“I feel like I should know who’s here, just so I’m not looking for them,” Smith said.
Smith added that she had some feelings of guilt and wondered if she had done enough to encourage her residents to follow the rules.
“We had a floor meeting going over the community agreement and making sure they were well aware of the rules,” she said. “I talked to my supervisor and he said, ‘No, it’s not your fault — you can do the best you can, but these are college-age students and they’re responsible for their own behavior.’”
One responsibility of UGAs is performing walkthroughs in search of rule violations. Before COVID-19, UGAs walked through dorms in pairs three times per week for two hours. Now, UGAs can’t walk in pairs or travel long distances through dorms because of COVID-19 restrictions. Instead, each UGA walks their own floor or floors once or twice a day to make sure their residents are following the rules.
Assistant director of residential education for East Wheelock House Josiah Proietti said that despite the introduction of daily walkthroughs, he doesn’t think that the amount of time UGAs spend working with their floors has changed. Most spend less time on tasks like planning events for their floors since Proietti has removed the formal programming requirement for East Wheelock UGAs.
“Before and after COVID, UGA-ing is a lifestyle. You’re not a UGA from 4:30 to 5:30 on Tuesdays — you’re always a UGA,” he said.
Proietti said that his own job mainly consists of brainstorming how to bring people together.
“It’s been very different — that’s an understatement,” Proietti said, describing how his work has changed because of COVID-19. “Since this spring it’s morphed into ‘how do we bring people together safely,’ but also ‘how do we make sure people are keeping their distance?’”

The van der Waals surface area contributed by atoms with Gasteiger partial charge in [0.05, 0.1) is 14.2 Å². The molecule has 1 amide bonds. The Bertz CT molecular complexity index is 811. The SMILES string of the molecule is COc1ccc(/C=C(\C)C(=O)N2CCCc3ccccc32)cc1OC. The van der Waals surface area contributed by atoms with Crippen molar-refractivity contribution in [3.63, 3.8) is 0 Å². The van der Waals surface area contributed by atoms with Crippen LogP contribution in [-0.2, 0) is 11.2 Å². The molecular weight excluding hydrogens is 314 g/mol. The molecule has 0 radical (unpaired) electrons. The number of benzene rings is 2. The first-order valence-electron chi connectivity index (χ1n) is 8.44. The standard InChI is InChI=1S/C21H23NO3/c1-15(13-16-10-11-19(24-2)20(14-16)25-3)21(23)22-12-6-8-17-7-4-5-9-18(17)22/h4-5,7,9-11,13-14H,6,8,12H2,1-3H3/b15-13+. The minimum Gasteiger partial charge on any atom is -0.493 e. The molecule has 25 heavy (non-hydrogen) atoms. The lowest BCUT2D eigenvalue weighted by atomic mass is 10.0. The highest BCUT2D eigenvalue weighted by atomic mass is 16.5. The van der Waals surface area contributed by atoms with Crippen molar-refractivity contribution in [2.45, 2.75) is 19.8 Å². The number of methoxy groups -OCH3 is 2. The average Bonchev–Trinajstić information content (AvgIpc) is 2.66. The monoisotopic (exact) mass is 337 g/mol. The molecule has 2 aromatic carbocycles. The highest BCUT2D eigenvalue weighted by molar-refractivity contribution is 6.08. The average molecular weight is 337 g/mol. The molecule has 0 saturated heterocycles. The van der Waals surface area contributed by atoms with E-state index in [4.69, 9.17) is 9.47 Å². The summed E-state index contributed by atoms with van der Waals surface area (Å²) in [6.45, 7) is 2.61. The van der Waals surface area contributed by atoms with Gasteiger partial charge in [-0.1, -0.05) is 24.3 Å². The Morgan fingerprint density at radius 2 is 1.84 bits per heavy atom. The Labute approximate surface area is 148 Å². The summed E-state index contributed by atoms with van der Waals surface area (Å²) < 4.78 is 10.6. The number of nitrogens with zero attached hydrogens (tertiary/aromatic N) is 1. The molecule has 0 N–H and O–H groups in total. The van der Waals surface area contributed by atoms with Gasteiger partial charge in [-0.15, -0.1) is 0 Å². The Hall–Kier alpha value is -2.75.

Proietti said that in past terms, around 10% of UGA training took place online. This year, all major training initiatives were virtual. Proietti said the main thing missing were team building activities that UGAs usually go through before the term.
“My hat is off to my UGAs who have managed to still connect with each other as best they can,” Proietti said. “They still have a GroupMe and ask each other questions and call each other for help when they need it. I think it’s just like any other student this term — they’re just a little more lonely. They don’t have that important facetime with each other.”
Smith said that reaching out to her residents and keeping a positive attitude have been important aspects of her role during COVID-19 terms.
“This term I’m making sure that I’m around so that they can see me, and I have conversations with them every now and then to see if they’re okay,” Smith said. “I really dislike when people say, ‘Back in pre-COVID times it used to be like this, but now we can’t do that.’ I’m not going to sugarcoat it and say it’s the best term ever, but I think it’s not a limited term, it’s just a different term.”
While most ’23s are off campus this fall, Wright said he’s stayed fairly happy through getting to know his residents, having a few upperclassmen friends on campus and talking with other friends online.
“I talk to my friends on Discord all the time, so it’s not too bad. I happen to be a bit reclusive anyways, so it hasn’t affected me too much,” Wright said.
Wright also said that he felt residential life this term has been going as well as it can.
“I know that sometimes people can get frustrated, and I can too,” Wright said. “But I think it’s important to keep in mind that this is just a difficult situation in general. Everyone is trying their best.”